If the singer of the world’s biggest power ballads thought she might find an emotional shield from her family through love and marriage, she was mistaken. Bobby Brown is the ‘bad boy’ singer to whom she said ‘I do’ in 1992, only to have their marriage dogged by accusations of sexual assault and infidelity. They divorced in 2007.
In front of Macdonald’s cameras, Brown claims, surreally, that drugs had ‘nothing to do with this story’. This despite very public low-points such as an infamous 2002 prime-time interview in which the seemingly intoxicated singer proclaimed that ‘crack is whack’.
The documentary itself also includes troubling home-movie footage of a clearly high couple, patently failing their daughter Bobbi Kristina and setting her on the downward spiral to her own death. (The 22-year-old died in 2015, six months after being found unconscious in her bathtub, in an eerie echo of her mother’s demise.) Yet it does not hold Brown solely responsible.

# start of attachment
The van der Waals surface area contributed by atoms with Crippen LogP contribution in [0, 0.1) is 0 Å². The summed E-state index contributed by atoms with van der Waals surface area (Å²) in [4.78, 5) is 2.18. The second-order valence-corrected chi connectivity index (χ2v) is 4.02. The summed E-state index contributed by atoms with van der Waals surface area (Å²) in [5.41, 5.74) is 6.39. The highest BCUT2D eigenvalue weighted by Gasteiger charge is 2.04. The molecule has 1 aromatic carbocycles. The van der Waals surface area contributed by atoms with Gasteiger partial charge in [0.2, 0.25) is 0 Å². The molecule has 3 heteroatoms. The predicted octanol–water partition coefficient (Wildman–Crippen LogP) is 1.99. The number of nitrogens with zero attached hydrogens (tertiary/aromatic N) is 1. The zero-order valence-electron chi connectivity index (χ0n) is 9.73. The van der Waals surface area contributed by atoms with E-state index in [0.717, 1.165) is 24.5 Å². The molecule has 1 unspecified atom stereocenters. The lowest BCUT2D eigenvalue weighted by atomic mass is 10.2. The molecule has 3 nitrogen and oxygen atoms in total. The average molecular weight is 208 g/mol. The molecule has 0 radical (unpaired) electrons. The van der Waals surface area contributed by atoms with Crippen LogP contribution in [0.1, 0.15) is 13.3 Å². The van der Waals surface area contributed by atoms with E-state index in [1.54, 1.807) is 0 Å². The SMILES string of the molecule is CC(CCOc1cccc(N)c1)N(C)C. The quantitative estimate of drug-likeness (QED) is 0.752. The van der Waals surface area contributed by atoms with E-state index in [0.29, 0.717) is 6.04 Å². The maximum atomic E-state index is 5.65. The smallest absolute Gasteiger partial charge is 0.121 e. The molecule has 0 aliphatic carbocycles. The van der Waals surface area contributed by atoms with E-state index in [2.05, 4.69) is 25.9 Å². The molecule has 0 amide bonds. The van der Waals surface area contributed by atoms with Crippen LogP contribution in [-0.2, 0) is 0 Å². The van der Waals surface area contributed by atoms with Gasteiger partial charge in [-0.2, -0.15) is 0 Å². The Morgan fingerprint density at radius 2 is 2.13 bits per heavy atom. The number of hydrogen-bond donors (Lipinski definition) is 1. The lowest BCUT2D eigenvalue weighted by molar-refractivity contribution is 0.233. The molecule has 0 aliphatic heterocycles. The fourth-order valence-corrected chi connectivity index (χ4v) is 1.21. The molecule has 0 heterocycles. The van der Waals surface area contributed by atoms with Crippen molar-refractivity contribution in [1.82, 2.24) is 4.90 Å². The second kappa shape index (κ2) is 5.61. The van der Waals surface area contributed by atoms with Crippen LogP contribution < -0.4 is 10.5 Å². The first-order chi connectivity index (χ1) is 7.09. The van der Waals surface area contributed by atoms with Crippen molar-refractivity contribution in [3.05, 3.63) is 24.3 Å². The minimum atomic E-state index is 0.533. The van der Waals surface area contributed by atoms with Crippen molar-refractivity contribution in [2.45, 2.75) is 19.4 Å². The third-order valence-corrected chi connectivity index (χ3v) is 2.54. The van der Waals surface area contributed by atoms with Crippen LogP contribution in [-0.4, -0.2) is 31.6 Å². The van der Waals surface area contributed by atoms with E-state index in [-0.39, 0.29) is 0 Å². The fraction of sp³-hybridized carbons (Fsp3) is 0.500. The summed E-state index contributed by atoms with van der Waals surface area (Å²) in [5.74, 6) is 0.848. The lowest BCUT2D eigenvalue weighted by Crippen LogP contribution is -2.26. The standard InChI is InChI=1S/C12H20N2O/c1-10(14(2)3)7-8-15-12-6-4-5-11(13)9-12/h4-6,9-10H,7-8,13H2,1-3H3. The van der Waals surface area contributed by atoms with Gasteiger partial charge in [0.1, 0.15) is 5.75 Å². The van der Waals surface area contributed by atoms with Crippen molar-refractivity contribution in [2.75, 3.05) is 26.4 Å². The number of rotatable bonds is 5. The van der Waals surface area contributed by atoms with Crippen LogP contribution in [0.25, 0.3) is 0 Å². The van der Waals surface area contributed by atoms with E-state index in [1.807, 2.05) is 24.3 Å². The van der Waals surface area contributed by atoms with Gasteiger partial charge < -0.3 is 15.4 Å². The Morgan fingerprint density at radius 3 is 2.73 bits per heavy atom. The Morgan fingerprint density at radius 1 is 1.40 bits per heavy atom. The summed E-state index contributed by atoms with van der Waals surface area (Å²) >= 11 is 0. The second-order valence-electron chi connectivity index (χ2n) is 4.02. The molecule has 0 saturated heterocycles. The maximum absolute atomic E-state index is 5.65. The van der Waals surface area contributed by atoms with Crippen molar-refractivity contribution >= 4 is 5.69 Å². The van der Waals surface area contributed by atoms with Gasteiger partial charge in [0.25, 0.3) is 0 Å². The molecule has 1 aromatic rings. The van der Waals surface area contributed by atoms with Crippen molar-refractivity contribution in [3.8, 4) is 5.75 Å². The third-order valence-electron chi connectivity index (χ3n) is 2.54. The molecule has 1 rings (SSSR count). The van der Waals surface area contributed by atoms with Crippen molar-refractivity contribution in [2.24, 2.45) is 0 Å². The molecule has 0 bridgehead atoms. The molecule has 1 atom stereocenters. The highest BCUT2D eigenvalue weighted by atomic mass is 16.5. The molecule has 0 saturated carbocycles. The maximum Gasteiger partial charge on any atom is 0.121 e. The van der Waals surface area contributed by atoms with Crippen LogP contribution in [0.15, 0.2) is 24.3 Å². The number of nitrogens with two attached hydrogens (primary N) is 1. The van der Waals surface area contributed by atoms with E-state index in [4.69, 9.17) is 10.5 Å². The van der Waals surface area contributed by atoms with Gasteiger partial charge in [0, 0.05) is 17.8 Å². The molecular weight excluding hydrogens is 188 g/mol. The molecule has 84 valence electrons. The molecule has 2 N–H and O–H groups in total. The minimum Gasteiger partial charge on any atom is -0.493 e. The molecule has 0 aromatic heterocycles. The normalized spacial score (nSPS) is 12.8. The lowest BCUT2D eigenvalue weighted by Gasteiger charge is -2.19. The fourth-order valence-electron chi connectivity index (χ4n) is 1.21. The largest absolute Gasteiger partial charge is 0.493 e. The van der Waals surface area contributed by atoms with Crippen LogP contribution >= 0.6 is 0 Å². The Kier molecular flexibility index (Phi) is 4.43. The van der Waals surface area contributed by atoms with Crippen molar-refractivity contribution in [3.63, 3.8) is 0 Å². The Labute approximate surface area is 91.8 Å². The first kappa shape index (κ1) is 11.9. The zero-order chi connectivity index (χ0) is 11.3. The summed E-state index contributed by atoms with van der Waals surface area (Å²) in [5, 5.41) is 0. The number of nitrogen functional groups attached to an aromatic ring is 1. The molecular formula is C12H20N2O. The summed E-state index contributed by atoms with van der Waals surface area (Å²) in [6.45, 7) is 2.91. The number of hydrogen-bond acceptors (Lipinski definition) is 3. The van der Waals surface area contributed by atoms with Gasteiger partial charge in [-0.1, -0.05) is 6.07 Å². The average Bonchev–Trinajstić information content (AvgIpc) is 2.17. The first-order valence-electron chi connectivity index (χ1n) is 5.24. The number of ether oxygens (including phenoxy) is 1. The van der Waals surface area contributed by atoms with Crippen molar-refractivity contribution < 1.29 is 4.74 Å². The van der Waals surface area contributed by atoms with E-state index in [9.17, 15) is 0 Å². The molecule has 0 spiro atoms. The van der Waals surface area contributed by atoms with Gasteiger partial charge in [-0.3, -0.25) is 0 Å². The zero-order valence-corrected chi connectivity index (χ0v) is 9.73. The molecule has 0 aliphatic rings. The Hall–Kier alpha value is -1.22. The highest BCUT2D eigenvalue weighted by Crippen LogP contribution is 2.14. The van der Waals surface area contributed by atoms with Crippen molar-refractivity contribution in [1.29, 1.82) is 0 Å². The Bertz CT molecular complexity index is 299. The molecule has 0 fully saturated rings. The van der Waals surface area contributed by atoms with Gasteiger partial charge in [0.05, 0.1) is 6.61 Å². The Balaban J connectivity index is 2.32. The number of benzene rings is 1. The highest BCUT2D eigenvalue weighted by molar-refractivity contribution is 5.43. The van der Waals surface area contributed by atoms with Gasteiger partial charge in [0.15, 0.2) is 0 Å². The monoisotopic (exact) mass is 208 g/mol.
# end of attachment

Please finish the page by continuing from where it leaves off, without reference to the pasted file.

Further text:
Minor says: ‘I never saw Bobby verbally or physically abuse [Whitney], but he was a strong personality. And for any man, especially a black man, it’s emasculating to have the woman be the breadwinner, and people calling you Mr Houston rather than Mr Brown.’
Houston looking unwell while travelling in Europe in 2005. Even if Whitney wasn’t murdered, she was definitely failed
Sussman agrees, saying: ‘I don’t blame Whitney’s drug addiction and death on him. I blame her for allowing him to bring her down.’
Dramatic and entertaining, Whitney reminds viewers of the glories of Houston’s voice and the film is a poignant and powerful portrait of an artist who helped define an era. When Whitney premiered in Cannes in May, the Houston family was expected to make a statement about the abuse revelations – but at the time of writing, nothing has appeared.